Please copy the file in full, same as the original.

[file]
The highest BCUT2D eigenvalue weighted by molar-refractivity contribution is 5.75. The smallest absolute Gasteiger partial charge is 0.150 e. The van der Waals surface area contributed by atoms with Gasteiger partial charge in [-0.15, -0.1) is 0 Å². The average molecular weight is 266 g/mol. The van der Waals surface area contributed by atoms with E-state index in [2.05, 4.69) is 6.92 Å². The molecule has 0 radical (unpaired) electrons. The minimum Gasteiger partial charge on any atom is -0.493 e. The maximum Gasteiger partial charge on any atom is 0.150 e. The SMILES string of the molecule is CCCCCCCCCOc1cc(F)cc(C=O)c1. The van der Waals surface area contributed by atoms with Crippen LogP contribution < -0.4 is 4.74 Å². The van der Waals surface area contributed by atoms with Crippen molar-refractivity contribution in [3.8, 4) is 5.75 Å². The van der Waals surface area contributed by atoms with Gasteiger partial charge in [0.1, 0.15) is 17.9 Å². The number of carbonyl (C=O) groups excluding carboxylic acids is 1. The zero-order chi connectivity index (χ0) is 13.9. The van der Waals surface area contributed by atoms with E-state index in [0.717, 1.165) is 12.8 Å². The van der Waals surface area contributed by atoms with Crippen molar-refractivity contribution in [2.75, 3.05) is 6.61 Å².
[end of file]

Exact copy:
The highest BCUT2D eigenvalue weighted by molar-refractivity contribution is 5.75. The smallest absolute Gasteiger partial charge is 0.150 e. The van der Waals surface area contributed by atoms with Gasteiger partial charge in [-0.15, -0.1) is 0 Å². The average molecular weight is 266 g/mol. The van der Waals surface area contributed by atoms with E-state index in [2.05, 4.69) is 6.92 Å². The molecule has 0 radical (unpaired) electrons. The minimum Gasteiger partial charge on any atom is -0.493 e. The maximum Gasteiger partial charge on any atom is 0.150 e. The SMILES string of the molecule is CCCCCCCCCOc1cc(F)cc(C=O)c1. The van der Waals surface area contributed by atoms with Crippen LogP contribution < -0.4 is 4.74 Å². The van der Waals surface area contributed by atoms with Crippen molar-refractivity contribution in [3.8, 4) is 5.75 Å². The van der Waals surface area contributed by atoms with Gasteiger partial charge in [0.1, 0.15) is 17.9 Å². The number of carbonyl (C=O) groups excluding carboxylic acids is 1. The zero-order chi connectivity index (χ0) is 13.9. The van der Waals surface area contributed by atoms with E-state index in [0.717, 1.165) is 12.8 Å². The van der Waals surface area contributed by atoms with Crippen molar-refractivity contribution in [2.75, 3.05) is 6.61 Å².